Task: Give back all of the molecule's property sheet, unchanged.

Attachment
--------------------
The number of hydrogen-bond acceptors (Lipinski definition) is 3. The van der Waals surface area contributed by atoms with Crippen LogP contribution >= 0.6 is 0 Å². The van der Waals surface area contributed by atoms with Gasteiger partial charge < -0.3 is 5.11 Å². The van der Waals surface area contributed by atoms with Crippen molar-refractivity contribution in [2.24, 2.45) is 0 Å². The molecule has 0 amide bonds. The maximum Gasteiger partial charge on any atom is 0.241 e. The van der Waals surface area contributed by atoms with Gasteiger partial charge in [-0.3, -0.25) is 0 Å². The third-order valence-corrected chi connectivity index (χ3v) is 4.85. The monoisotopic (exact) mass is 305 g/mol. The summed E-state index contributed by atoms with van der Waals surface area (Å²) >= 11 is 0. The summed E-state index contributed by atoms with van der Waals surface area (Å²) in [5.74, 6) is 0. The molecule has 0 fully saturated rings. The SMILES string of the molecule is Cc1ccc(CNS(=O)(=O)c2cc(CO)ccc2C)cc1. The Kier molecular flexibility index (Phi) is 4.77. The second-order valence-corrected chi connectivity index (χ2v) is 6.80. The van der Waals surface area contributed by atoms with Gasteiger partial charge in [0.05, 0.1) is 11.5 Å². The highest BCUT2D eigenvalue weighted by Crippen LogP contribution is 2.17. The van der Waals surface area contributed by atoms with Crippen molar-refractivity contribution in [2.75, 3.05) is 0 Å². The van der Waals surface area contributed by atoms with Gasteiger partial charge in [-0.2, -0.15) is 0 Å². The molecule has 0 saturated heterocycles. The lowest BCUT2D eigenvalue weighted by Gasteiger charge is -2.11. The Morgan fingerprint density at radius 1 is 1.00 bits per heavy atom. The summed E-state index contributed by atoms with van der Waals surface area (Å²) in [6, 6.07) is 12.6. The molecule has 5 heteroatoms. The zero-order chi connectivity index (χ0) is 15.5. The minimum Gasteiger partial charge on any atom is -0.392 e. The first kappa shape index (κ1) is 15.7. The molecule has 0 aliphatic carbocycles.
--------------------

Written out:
The number of hydrogen-bond acceptors (Lipinski definition) is 3. The van der Waals surface area contributed by atoms with Crippen LogP contribution >= 0.6 is 0 Å². The van der Waals surface area contributed by atoms with Gasteiger partial charge < -0.3 is 5.11 Å². The van der Waals surface area contributed by atoms with Crippen molar-refractivity contribution in [2.24, 2.45) is 0 Å². The molecule has 0 amide bonds. The maximum Gasteiger partial charge on any atom is 0.241 e. The van der Waals surface area contributed by atoms with Gasteiger partial charge in [-0.3, -0.25) is 0 Å². The third-order valence-corrected chi connectivity index (χ3v) is 4.85. The monoisotopic (exact) mass is 305 g/mol. The summed E-state index contributed by atoms with van der Waals surface area (Å²) >= 11 is 0. The summed E-state index contributed by atoms with van der Waals surface area (Å²) in [5.74, 6) is 0. The molecule has 0 fully saturated rings. The SMILES string of the molecule is Cc1ccc(CNS(=O)(=O)c2cc(CO)ccc2C)cc1. The Kier molecular flexibility index (Phi) is 4.77. The second-order valence-corrected chi connectivity index (χ2v) is 6.80. The van der Waals surface area contributed by atoms with Gasteiger partial charge in [0.05, 0.1) is 11.5 Å². The highest BCUT2D eigenvalue weighted by Crippen LogP contribution is 2.17. The van der Waals surface area contributed by atoms with Crippen molar-refractivity contribution in [2.75, 3.05) is 0 Å². The van der Waals surface area contributed by atoms with Gasteiger partial charge in [-0.2, -0.15) is 0 Å². The molecule has 0 saturated heterocycles. The lowest BCUT2D eigenvalue weighted by Gasteiger charge is -2.11. The Morgan fingerprint density at radius 1 is 1.00 bits per heavy atom. The summed E-state index contributed by atoms with van der Waals surface area (Å²) in [6, 6.07) is 12.6. The molecule has 5 heteroatoms. The zero-order chi connectivity index (χ0) is 15.5. The minimum Gasteiger partial charge on any atom is -0.392 e. The first kappa shape index (κ1) is 15.7. The molecule has 0 aliphatic carbocycles.